For just about two-and-a-half years now, Scott Snyder has been the writer of Batman. In the age of the multi-title crossover event, and at a time when DC is publishing more bat-books than anything else (seriously, it’s like 25% of everything they put out), being the person who gets to create the stories of the flagship series is a big and high-profile job. Snyder has already been the architect behind two enormous storylines that spilled out ofBatman and into several other DC books, and he’s currently in the midst of his third, titled “Zero Year.” The scope of his Batman tales is clearly vast, so they need a lot of time and space to be told in full, and this string-of-epics approach has made Snyder immensely popular as the Dark Knight’s head writer. Obviously, he must be doing something right. Yet for my money, Snyder’s strongest Batman work isn’t in the pages of Batman at all but, instead, can be found in his preceding run on Detective. Continue reading Scott Snyder’s Original Batman
Despite the tumor-shrinking medical miracle that has bought her a few years, Hazel has never been anything but terminal, her final chapter inscribed upon diagnosis. But when a gorgeous plot twist named Augustus Waters suddenly appears at Cancer Kid Support Group, Hazel’s story is about to be completely rewritten. Continue reading The Fault in Our Stars Book Review
Set over the course of one school year in 1986, ELEANOR AND PARK is the story of two star-crossed misfits – smart enough to know that first love almost never lasts, but brave and desperate enough to try. When Eleanor meets Park, you’ll remember your own first love – and just how hard it pulled you under. Continue reading Eleanor and Park Book Review
Although Veronica Roth’s Divergent series has become phenomenally popular in its own right, it cannot escape the requisite “next Hunger Games” comparisons. A Neil Burger-directed movie adaptation of the first novel is set to release in March 2014—exactly two years after the release date of the first Hunger Games film. Suzanne Collins’ trilogy concluded with a novel that literally blew up the setting of the first two books, taking place in a previously secretive location. And the same holds true with Roth’s final installment, Allegiant, which mostly leaves her small, isolated post-apocalyptic Chicago in favor of traveling a short distance down Interstate 90. Continue reading Veronica Roth: Allegiant Review
Six years after its final book and two after its final movie, the Harry Potter series has started showing some not-entirely-unexpected signs of life in 2013. Back in September, we learned that J.K. Rowling will write Fantastic Beasts and Where to Find Them, the first in a series of films set in Harry‘s canonical universe. And yesterday, news broke that a Potter prequel is set to hit London’s West End in 2015, co-produced by Rowling herself. But as one of the many superfans expected to hit the (magical, weather-replicating) ceiling at the idea of an expanded Potterverse, I’m concerned Harry Potter might be best just the way it is: iconic, massively popular, and definitely, conclusively over. Continue reading It’s Time for the Harry Potter Franchise to End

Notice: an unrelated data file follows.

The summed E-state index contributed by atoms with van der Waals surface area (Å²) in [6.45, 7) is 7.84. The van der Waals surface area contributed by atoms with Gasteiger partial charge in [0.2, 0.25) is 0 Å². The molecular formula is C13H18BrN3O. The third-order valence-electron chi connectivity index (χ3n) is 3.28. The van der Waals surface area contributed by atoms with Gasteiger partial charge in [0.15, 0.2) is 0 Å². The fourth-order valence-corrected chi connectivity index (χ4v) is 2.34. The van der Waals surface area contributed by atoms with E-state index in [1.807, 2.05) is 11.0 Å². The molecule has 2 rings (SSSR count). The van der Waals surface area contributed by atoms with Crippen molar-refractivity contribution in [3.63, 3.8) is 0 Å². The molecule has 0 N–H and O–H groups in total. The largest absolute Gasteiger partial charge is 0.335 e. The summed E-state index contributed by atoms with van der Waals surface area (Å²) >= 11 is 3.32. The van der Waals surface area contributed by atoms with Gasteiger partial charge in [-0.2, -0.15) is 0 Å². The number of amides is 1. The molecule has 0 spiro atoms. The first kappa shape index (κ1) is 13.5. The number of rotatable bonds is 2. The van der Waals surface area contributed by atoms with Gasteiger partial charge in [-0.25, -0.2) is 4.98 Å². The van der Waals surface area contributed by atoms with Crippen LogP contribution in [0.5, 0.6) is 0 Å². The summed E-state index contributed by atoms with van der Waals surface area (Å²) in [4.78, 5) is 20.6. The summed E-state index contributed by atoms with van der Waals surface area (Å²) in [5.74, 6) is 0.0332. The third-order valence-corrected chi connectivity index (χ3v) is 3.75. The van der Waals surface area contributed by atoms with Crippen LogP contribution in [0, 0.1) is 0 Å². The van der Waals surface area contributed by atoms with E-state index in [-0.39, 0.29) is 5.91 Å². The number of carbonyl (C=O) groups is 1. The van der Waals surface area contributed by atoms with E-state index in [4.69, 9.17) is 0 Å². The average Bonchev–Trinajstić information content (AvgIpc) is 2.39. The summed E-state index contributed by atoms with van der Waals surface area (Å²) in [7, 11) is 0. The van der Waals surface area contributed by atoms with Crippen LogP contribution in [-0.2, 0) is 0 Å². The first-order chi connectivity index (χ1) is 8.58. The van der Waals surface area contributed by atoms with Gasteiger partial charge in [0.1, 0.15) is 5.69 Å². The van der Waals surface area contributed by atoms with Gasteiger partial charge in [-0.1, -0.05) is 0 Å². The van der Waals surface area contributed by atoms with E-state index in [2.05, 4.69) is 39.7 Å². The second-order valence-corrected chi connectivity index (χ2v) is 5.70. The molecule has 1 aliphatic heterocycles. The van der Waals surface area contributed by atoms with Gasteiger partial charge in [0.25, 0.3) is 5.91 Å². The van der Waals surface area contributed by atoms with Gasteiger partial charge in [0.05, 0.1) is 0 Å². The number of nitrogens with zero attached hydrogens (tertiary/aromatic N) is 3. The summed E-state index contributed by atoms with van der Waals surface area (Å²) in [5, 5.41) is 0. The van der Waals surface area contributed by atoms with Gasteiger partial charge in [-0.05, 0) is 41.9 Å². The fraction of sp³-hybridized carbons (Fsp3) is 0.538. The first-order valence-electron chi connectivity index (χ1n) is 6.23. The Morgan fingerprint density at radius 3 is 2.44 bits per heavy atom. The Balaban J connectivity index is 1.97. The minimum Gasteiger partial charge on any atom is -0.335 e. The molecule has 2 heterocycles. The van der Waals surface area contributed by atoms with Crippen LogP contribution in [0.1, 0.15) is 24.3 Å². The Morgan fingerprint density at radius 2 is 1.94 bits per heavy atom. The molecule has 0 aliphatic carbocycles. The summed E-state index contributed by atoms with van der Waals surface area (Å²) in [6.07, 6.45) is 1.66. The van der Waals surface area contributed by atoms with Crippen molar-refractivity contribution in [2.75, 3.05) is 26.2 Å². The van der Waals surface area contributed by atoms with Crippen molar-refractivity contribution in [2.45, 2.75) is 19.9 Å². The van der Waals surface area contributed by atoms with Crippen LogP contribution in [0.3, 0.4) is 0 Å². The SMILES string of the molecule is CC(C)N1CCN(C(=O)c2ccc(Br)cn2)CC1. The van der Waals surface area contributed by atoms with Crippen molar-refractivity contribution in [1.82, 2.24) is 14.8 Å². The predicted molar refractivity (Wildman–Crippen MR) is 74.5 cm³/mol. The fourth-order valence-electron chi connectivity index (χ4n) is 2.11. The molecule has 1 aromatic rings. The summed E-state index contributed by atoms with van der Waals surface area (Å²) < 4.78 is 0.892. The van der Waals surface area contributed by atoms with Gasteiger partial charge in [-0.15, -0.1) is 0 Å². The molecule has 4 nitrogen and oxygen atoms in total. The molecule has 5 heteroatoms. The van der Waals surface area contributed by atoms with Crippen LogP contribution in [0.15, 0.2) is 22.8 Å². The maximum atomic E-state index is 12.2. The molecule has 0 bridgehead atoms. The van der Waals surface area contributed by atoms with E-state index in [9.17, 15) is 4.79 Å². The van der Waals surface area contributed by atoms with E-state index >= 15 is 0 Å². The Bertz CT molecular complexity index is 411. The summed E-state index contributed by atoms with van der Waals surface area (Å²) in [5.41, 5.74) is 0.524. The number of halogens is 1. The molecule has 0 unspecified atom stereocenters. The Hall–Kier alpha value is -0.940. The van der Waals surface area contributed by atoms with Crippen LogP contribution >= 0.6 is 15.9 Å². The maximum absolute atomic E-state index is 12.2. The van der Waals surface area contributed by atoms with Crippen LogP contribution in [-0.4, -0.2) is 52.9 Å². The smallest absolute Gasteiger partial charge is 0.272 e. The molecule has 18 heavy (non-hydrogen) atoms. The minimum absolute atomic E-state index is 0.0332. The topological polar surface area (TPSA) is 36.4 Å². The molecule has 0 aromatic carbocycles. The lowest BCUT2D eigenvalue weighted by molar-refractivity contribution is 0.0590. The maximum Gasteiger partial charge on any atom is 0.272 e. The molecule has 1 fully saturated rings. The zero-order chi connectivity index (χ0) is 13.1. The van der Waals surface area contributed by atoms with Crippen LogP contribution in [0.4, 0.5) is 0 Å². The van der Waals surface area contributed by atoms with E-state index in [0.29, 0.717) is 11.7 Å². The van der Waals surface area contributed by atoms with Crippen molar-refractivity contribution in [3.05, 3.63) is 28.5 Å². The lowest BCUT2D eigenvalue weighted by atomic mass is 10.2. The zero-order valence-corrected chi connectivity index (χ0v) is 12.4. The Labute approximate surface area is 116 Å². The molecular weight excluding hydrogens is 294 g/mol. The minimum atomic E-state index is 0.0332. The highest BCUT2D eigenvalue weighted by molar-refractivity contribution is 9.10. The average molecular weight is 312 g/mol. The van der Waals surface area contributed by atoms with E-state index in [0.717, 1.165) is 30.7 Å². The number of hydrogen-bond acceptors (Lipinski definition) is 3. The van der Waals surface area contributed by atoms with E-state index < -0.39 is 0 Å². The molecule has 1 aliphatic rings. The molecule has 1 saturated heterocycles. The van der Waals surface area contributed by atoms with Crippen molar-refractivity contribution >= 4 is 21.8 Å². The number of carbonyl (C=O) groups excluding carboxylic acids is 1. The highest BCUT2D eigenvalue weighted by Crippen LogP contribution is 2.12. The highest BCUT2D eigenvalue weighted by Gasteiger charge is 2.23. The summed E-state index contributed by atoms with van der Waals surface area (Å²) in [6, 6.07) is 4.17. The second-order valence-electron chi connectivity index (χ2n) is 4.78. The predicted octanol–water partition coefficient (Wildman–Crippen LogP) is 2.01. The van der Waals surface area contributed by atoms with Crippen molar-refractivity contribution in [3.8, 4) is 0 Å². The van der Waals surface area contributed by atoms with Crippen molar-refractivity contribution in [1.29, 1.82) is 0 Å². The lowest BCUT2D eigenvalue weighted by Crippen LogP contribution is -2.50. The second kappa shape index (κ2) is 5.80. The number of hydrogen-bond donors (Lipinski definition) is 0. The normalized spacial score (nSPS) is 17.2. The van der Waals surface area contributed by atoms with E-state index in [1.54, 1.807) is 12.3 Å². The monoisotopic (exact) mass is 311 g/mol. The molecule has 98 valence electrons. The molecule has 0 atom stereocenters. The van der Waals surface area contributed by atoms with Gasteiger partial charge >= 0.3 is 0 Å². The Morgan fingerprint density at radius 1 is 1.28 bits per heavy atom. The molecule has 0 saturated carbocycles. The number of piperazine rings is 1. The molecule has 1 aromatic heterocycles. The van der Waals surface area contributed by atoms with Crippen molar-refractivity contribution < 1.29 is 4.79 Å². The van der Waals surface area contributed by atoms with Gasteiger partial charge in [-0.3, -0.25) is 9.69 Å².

Happy 122nd birthday, J.R.R. Tolkien! In honor of Tolkien Day, we’re toasting one of the most gifted, geekiest authors in history with six facts about the man, the myth, and the legend behind Middle-earth (don’t mind me gushing over him…complete Tolkienite here). Continue reading Happy Birthday Tolkien! 6 Facts about the Legend.
There are three ways to view Dana Goodyear’s Anything That Moves: the first is an amusing romp through Los Angeles’s extreme foodie culture; the second, an anthropological exploration of deliberately marginal eating habits; the third, the culinary equivalent of fiddling while Rome burns.
Goodyear, a staff writer for the New Yorker, set herself the task of exploring foodie culture at the fringes. The resulting work pushes past Bourdanian blood and guts to items challenging commonly held ideas of edibility: bugs, ant larvae, “hornless goat” (i.e., dog), and in one case, a tailless whip scorpion. Throughout Anything That Moves, Goodyear maintains a steadfast, cheerful neutrality, willingly eating nearly everything placed before her. Continue reading Anything that Moves Book Review